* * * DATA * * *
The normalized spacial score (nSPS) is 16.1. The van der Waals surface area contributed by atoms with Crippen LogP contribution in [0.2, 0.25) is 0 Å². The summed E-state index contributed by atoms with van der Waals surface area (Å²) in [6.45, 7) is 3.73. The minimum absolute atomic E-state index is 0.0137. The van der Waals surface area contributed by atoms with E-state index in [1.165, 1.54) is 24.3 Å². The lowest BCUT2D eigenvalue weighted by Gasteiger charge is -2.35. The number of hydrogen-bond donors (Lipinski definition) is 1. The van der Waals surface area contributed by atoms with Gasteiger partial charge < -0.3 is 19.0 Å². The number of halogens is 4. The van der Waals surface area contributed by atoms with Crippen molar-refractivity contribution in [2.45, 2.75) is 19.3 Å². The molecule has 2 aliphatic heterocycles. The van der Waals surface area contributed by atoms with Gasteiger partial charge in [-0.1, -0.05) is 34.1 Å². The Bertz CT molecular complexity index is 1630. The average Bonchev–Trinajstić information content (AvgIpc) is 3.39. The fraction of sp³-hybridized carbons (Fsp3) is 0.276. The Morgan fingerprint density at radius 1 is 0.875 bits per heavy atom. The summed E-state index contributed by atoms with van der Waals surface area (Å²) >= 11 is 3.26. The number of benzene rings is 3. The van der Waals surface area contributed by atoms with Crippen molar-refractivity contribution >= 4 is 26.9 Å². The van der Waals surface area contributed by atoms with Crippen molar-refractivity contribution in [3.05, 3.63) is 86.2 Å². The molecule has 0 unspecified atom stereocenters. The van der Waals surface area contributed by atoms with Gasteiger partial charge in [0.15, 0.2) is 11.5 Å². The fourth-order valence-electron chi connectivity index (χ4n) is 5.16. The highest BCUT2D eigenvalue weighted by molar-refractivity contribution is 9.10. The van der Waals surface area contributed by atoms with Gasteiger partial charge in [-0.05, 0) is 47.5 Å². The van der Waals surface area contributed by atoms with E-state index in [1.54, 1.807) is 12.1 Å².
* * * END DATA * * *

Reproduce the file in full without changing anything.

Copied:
The normalized spacial score (nSPS) is 16.1. The van der Waals surface area contributed by atoms with Crippen LogP contribution in [0.2, 0.25) is 0 Å². The summed E-state index contributed by atoms with van der Waals surface area (Å²) in [6.45, 7) is 3.73. The minimum absolute atomic E-state index is 0.0137. The van der Waals surface area contributed by atoms with E-state index in [1.165, 1.54) is 24.3 Å². The lowest BCUT2D eigenvalue weighted by Gasteiger charge is -2.35. The number of hydrogen-bond donors (Lipinski definition) is 1. The van der Waals surface area contributed by atoms with Gasteiger partial charge < -0.3 is 19.0 Å². The number of halogens is 4. The van der Waals surface area contributed by atoms with Crippen molar-refractivity contribution in [2.45, 2.75) is 19.3 Å². The molecule has 2 aliphatic heterocycles. The van der Waals surface area contributed by atoms with Gasteiger partial charge in [-0.1, -0.05) is 34.1 Å². The Bertz CT molecular complexity index is 1630. The average Bonchev–Trinajstić information content (AvgIpc) is 3.39. The fraction of sp³-hybridized carbons (Fsp3) is 0.276. The Morgan fingerprint density at radius 1 is 0.875 bits per heavy atom. The summed E-state index contributed by atoms with van der Waals surface area (Å²) >= 11 is 3.26. The number of benzene rings is 3. The van der Waals surface area contributed by atoms with Crippen molar-refractivity contribution >= 4 is 26.9 Å². The van der Waals surface area contributed by atoms with Crippen molar-refractivity contribution in [3.05, 3.63) is 86.2 Å². The molecule has 0 unspecified atom stereocenters. The van der Waals surface area contributed by atoms with Gasteiger partial charge in [0.15, 0.2) is 11.5 Å². The fourth-order valence-electron chi connectivity index (χ4n) is 5.16. The highest BCUT2D eigenvalue weighted by molar-refractivity contribution is 9.10. The van der Waals surface area contributed by atoms with Gasteiger partial charge in [-0.05, 0) is 47.5 Å². The van der Waals surface area contributed by atoms with E-state index in [1.54, 1.807) is 12.1 Å².